Despite ongoing surveillance by T cells and other components of the immune system, tumors develop even in presence of an intact immune system and become eventually clinically detectable. Schreiber and colleagues have put forward the hypothesis of cancer immunoediting to explain this discrepancy [16]. According to their theory, cancer development can be divided in three phases. In the first phase, immune surveillance is intact and cells of the innate and adaptive immune system destroy neoplastic cells. During the second phase a long-winded ongoing campaign between the immune system and cancer cells establishes a dynamic equilibrium. The third phase is characterized by genetic and epigenetic instability of tumor cells which eventually give rise to variants escaping from immune surveillance (for reviewing see [16, 17]) and develop to clinical apparent tumors. Due to the constant selective pressure by the immune system, these variants display a multitude of evasion mechanisms from immune recognition and destruction. In the following paragraphs, we will focus in particular on evasion strategies which outmanoeuvre the immune recognition by T cells. Only a better understanding of the manifold interactions between tumors and T cells will help to improve current T-cell-based immunotherapy strategies.

2. Central Tolerance and Peripheral Tolerance Mechanisms Restrict Tumor-Specific T-Cell Responses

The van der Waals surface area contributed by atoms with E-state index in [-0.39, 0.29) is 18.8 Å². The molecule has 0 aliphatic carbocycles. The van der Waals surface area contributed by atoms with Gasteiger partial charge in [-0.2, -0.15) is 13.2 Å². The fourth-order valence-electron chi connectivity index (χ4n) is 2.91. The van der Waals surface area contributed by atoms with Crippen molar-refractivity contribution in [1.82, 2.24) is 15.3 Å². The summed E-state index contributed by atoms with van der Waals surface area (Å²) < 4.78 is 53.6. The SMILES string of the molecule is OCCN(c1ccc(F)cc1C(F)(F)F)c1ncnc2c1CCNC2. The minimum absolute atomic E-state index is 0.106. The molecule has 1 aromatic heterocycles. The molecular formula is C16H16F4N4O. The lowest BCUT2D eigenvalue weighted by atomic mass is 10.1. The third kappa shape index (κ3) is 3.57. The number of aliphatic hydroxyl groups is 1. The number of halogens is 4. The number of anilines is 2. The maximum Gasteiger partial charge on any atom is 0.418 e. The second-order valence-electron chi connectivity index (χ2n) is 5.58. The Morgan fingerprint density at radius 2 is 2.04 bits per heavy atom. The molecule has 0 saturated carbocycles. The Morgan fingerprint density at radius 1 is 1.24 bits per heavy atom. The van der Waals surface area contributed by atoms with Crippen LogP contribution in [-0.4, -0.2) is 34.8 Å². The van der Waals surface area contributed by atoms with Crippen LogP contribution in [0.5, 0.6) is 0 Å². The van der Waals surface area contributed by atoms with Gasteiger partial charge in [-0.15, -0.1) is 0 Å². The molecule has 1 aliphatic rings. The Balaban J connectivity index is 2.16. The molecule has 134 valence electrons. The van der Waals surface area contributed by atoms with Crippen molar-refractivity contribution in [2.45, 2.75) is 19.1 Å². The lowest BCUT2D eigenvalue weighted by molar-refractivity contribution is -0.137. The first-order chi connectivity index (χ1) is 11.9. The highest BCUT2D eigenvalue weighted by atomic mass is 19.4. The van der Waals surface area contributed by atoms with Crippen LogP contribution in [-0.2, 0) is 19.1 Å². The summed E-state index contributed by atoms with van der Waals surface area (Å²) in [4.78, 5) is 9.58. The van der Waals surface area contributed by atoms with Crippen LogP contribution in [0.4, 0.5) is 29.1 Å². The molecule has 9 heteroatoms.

T cell surveillance of neoplastic development and growth primarily depends on recognition of processed so-called tumor-associated-antigen-(TAA-) derived peptides presented by MHC class I molecules on the surface of tumor cells. Conceptually, there are three different types of TAAs: the first group are “neoantigens” which originate from transforming viruses or are due to mutations or chromosomal aberrations in the tumor cells and to which the host is not tolerant, and secondly, “self-antigens” which are mainly proliferation and differentiation markers overexpressed in tumors or normal embryonic antigens aberrantly expressed in the course of epigenetic changes and cellular dedifferentiation of the tumor cells. Finally, the third group are “modified self-antigens” representing self-antigens having different tumor-specific posttranslational modifications due to metabolic disturbances (for reviewing see [18]). Most TAAs of solid tumors correspond to self-antigens and modified self-antigens which are re-expressed or overexpressed in tumors and are barely detected in normal tissues. However, T cells with high affinity receptors for MHC/self-peptides are eliminated during development in the thymus to establish central tolerance. Therefore, the repertoire of T cells specific for self-peptides in the periphery is restricted to those T cells displaying a low affinity T-cell receptor. Furthermore, under normal circumstances T cells reactive against self-peptides are in an ignorant state called peripheral tolerance and need to be activated by professional antigen-presenting cells (APCs), usually DCs, in a process termed cross-priming, before they can exert their effector functions [19]. Briefly, immunogenic responses of T cells require that DCs must encounter antigens that are associated with evolutionary conserved “pathogenic-associated molecular patterns” (PAMPs) or in other words “danger signals” derived from pathogenic microorganisms or viruses [20, 21]. After sensing such danger signals (i.e., LPS, CpG-rich DNA, and viral RNA) via toll-like receptors (TLRs) or other sensor molecules such as members of the retinoid inducible gene I (RIG-I) family the DCs upregulate costimulatory molecules such as CD80 and CD86 and now can fully activate CTLs in concert with activated CD4+ T cells [12, 2225] (Figure 1). Despite the control mechanism of central tolerance, self-reactive CD4+ T cells and CTLs exist in the periphery and under certain conditions DCs can provide sufficient co-stimulation to activate these cells as exemplified in human autoimmune diseases such as psoriasis and systemic lupus erythematodes [26]. In particular, it has been shown that the antimicrobial peptide LL37 from psoriasis patients activates TLRs 7 and 9 when associated with self-nucleic acids [27]. Meanwhile, lines of evidence indicate that under certain circumstances tumor cell death can also deliver danger signals required for DC priming via TLRs. In fact, it has been shown that release of several factors such as calreticulin and high-mobility group box1 protein (HMGB1) from dying cancer cells can codeliver so-called “damage-associated molecular pattern” (DAMP) signals to DCs which in turn can break peripheral tolerance of T cells [28, 29] (Figure 1). Especially HMGB1 which associates with DNA from necrotic cells has been shown to play a pivotal role during sepsis and induction of TLRs [30]. Furthermore, the effects of some anticancer drugs, in particular anthracyclines and platinum-based drugs and also radiotherapy, suggest an immunogenic cancer cell death via calreticulin exposure and HMGB1 release [31]. Anthracycline-based chemotherapy limits tumor growth in wild-type mice, whereas mice with homozygous deletion of TLR4 or its downstream effector molecule MYD88 (myeloid differentiation primary response protein 88) failed to efficiently respond to chemotherapy. In addition, it has been reported that colon cancer patients having a loss of function allele of TLR4 exhibited a reduced progression-free survival compared to patients carrying the normal TLR4 allele after treatment with oxaliplatin (OXP) [28]. DCs which have not been primed by PAMP or DAMP danger signals can also display self-antigens in association with MHC molecules, but unlike in the primed state, they cannot provide sufficient costimulation for T-cell activation. Consequently, T cells recognizing MHC/peptide complexes on the surface of nonactivated DCs become anergic and eventually undergo apoptosis in a process termed cross-tolerance [32] (Figure 1). Cross-tolerance is a major hurdle for the generation of potent CTL immune responses against self-antigens as seen in various tumors where immature DCs mostly lacking costimulatory receptors are not able to elicit T-cell responses [3336]. In summary, evidence is accumulating that immunogenic cell death of tumor cells provides tumor antigens and concomitant danger signals to DCs which are now able to activate tumor-specific T cells which can appear as so-called tumor-infiltrating lymphocytes (TILs) at the tumor site. So far, TILs, which were proven to specifically react against tumor cells or which were associated with a better clinical outcome, were reported for advanced ovarian cancer [37], breast cancer [38, 39], melanoma [40], and colorectal cancer [41]. Yet, the appearance of TILs in patients per se did not predict an efficient immune response or improved clinical outcome against the tumor since various further mechanisms, commonly defined as “tumor escape mechanisms,” can impair the effector function of tumor-reactive T cells.